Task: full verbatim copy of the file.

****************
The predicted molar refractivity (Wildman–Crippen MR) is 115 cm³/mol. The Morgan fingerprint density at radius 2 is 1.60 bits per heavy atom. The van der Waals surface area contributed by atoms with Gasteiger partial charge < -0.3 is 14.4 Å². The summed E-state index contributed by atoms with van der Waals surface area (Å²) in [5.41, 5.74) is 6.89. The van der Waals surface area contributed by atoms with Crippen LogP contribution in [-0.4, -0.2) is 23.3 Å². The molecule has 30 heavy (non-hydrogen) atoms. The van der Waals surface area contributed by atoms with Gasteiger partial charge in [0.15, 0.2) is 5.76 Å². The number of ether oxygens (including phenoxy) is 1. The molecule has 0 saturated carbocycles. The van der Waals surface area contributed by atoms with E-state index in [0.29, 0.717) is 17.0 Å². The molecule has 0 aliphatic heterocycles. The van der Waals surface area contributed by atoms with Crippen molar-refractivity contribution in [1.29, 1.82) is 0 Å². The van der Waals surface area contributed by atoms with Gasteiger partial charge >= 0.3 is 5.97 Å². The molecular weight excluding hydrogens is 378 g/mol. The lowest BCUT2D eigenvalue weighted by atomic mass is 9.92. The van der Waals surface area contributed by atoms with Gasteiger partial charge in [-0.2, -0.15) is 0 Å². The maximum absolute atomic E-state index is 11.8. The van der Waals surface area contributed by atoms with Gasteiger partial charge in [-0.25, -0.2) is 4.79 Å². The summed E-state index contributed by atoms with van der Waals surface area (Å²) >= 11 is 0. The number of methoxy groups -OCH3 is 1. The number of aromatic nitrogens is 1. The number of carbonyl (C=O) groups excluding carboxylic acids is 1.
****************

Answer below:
The predicted molar refractivity (Wildman–Crippen MR) is 115 cm³/mol. The Morgan fingerprint density at radius 2 is 1.60 bits per heavy atom. The van der Waals surface area contributed by atoms with Gasteiger partial charge < -0.3 is 14.4 Å². The summed E-state index contributed by atoms with van der Waals surface area (Å²) in [5.41, 5.74) is 6.89. The van der Waals surface area contributed by atoms with Crippen LogP contribution in [-0.4, -0.2) is 23.3 Å². The molecule has 30 heavy (non-hydrogen) atoms. The van der Waals surface area contributed by atoms with Gasteiger partial charge in [0.15, 0.2) is 5.76 Å². The number of ether oxygens (including phenoxy) is 1. The molecule has 0 saturated carbocycles. The van der Waals surface area contributed by atoms with E-state index in [0.29, 0.717) is 17.0 Å². The molecule has 0 aliphatic heterocycles. The van der Waals surface area contributed by atoms with Crippen molar-refractivity contribution in [1.29, 1.82) is 0 Å². The van der Waals surface area contributed by atoms with Gasteiger partial charge >= 0.3 is 5.97 Å². The molecular weight excluding hydrogens is 378 g/mol. The lowest BCUT2D eigenvalue weighted by atomic mass is 9.92. The van der Waals surface area contributed by atoms with Gasteiger partial charge in [-0.2, -0.15) is 0 Å². The maximum absolute atomic E-state index is 11.8. The van der Waals surface area contributed by atoms with Gasteiger partial charge in [-0.25, -0.2) is 4.79 Å². The summed E-state index contributed by atoms with van der Waals surface area (Å²) >= 11 is 0. The number of methoxy groups -OCH3 is 1. The number of aromatic nitrogens is 1. The number of carbonyl (C=O) groups excluding carboxylic acids is 1.